The Good Life Institute, LLC » Counseling for Couples, Individuals, and Families

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No more!

“Your value does not decrease based on someone’s inability to see your worth.”

~author unknown

I recently read a statistic somewhere that stated that the average person has 40,000-60,000 negative thoughts a day. I thought about this and could not get my head around this number. Unbelievable. I imagine that this number is comprised of things such as negative self talk, “I am so stupid!”, judgements and criticisms about ourselves and others around us, and of course judgements based on our perceived failures among many others. I will admit this number surprised me a great deal.

I think of negative thoughts as “sticky” thoughts that are hard to let go of. Why? Because we don’t like them, we want them to go away or to fix them. The positive thoughts on the other hand tend to slip by our attention too fast and we don’t get enough time to really truly appreciate it before our brain is on to the next thing. Sad. We are missing out on vital information and recognition. Balance is the key here.

When was the last time you paused for a moment and gave yourself praise for something you did well? What was your response? Was is met with yet another criticism? Judgement (I am glad I accomplished this, but I should have done it a long time ago)? We cannot always control the thoughts that pop into our mind but we can do something about them once they are there. We have the choice to attend to certain thoughts and let go of others. I do not intend to make this sound easy. It is not. However, as I am sure you can guess what I am going to say next…practicing skills can help us strike balance and attend to the more positive thoughts as well. One of my favorite skills to use here is called “turning the mind.” It is about attending to and focusing on things that are more positive in nature, that have the ability to get our mind off of things that are not going well or things we are dwelling on. This is especially true if we have no control over these things. It is not an easy practice at first but eventually you will be able to do this with less effort and greater benefit. I like to think about it as allowing the positive thoughts to have just as much “play” time as the negative thoughts. Really think about the positive thoughts in the same way you would a negative one. Allow yourself to dwell on the positive thoughts the same way you dwell on the negative ones.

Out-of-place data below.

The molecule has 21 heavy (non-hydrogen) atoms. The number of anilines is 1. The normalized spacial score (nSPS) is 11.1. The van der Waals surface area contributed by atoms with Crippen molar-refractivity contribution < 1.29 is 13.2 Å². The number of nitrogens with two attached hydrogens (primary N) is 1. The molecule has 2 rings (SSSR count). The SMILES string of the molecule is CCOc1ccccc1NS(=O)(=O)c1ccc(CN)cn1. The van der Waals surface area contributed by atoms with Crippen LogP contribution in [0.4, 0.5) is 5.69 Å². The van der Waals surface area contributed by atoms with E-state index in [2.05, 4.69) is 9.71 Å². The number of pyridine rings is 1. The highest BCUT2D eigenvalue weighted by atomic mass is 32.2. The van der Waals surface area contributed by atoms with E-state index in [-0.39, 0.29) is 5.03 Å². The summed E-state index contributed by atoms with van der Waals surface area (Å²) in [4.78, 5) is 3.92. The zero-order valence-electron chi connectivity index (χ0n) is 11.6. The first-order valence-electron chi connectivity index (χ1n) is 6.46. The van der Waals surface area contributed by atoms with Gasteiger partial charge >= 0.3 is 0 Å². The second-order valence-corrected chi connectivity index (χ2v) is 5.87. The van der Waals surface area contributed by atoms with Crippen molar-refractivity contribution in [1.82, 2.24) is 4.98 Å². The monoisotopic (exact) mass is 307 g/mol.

Don’t get me wrong. I do think that negative thoughts have their benefits too. They give us information, possibly create motivation, or generate new ideas to name just a few. However, there is that line they can cross sometimes were they are no longer motivating but paralyzing instead.

So no matter if they are your own self criticisms, or come from someone else, remember, these thoughts do not define you and in the mix with them are some positive more helpful thoughts just waiting for some much deserved attention.

Be well,


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